It’s such a classic faerie deal. As if an answer is a physical thing. As if he hadn’t given up on that answer so long ago that he can’t even remember being tormented by it.

Still. There’s a lot to be said for letting people think you’ve got more pressure points than you actually do.

He lets himself look indecisive. Morgan smiles that bone-chilling little smirk. “Do you have much of a choice, Galeus? You and Lancelot - you’re like Sisyphus and the boulder. You must want to be rid of that weight. And the children!” She adds, mock-concern heavy in her voice. “You have to think of the children. Those sweet young things.”

Jenkins makes himself look away. “Fine. You have a bargain.”

Morgan smiles. “Fantastic. I do hope you’ve kept up on those fencing skills.”

* * * * * * * * * * * * * * * * * * * * *

It’s later. Events have happened.

Jenkins sits on the stairs to the Annex’s gallery, taking advantage of the moment of quiet. The others are off capering excitedly through the restored Library, revisiting old stomping grounds (Flynn) and discovering new ones (everyone else, and hopefully someone will notice that Jacob’s gotten himself trapped by Da Vinci’s sketchbook soon. Jenkins feels like he’s done enough stepping in for the day, but he will if he has to).

It’s nice to have the Annex to himself again. It’s nice and… echoey. Kind of empty-feeling.

Dammit. He’s gotten used to having them all underfoot, hasn’t he.

Ezekiel melts out of the shadows in the doorway and saunters over to the stairs, plonking himself down next to Jenkins. Given the space available, it pretty much puts them hip-to-hip.

Annoying. Even more annoying that it makes Jenkins feel better.

“So,” Ezekiel says, drawing the word out. “One of the downsides of having the amazing thief brain that I have is that I wonder about things. Like where’s Du Lac? Where did you go after Lamia got stabbed?”

“You know, I once thought about how nice it was that you weren’t as curious as the others,” Jenkins says pointedly, studying the ceiling.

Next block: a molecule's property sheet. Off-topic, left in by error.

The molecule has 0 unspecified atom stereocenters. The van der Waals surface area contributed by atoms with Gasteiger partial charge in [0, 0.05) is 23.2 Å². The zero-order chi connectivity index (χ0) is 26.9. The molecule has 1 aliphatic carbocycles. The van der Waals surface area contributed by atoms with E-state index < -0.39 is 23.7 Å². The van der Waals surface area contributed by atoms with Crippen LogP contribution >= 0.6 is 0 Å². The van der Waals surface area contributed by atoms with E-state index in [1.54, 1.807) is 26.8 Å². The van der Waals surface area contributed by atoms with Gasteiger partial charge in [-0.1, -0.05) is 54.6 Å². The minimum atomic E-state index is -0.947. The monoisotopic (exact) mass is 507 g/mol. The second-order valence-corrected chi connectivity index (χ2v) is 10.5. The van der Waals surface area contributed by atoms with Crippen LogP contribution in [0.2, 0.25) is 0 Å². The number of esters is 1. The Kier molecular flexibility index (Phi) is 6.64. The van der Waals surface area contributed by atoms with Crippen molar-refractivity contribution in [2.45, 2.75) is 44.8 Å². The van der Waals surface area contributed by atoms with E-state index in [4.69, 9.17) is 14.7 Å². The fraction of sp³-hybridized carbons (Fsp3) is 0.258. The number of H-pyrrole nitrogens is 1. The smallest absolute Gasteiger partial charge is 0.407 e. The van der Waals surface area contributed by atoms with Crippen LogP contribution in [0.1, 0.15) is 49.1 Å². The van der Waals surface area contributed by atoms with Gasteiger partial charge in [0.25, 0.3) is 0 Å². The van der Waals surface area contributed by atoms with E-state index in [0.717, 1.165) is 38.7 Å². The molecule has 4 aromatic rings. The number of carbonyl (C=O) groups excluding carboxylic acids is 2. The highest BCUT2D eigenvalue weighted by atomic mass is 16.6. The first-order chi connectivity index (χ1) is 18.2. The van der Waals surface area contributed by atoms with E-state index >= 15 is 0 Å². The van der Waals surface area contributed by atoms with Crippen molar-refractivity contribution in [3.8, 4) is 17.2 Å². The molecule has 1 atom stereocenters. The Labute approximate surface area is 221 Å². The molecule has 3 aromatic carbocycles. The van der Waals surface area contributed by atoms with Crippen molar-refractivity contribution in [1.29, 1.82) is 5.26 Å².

Ezekiel laughs. “I’m conditionally curious. I’m very curious about how that wristwatch isn’t in your workshop any more, and whether or not it was useful.”

Jenkins gives him a surprised look.

“Thief brain, mate,” Ezekiel says. “Don’t knock it ‘til you’ve tried it.”

“Well then,” Jenkins says, burying his surprise. “Yes. It was useful. And I hope we won’t see it again.” Mostly because it will be attached to Morgan’s arm, and dealing with Lancelot ruined four of his Morgan contingency plans. That’s probably going to cause problems.

Ezekiel shudders. “No kidding. She was scary.” He claps his hands, standing up. Jenkins’ leg feels cold where Ezekiel had been pressed up against it. “So, Jake is standing in front of some manky old notebook yelling something in Italian and Cassandra says it’s making her see things. Want to go watch?”

Jenkins sighs. “I suppose I’d better get involved. I assume the Librarian’s being useless.”

Ezekiel makes a face. “He and Colonel Baird disappeared, and I refuse to go find them. I just know it will be scarring.”

“All right then.” Jenkins lets Ezekiel pull him to his feet. The thief’s hands are, perhaps not surprisingly, very strong. “Up to me again. Typical.”

“It’s so hard to be skilled,” Ezekiel agrees.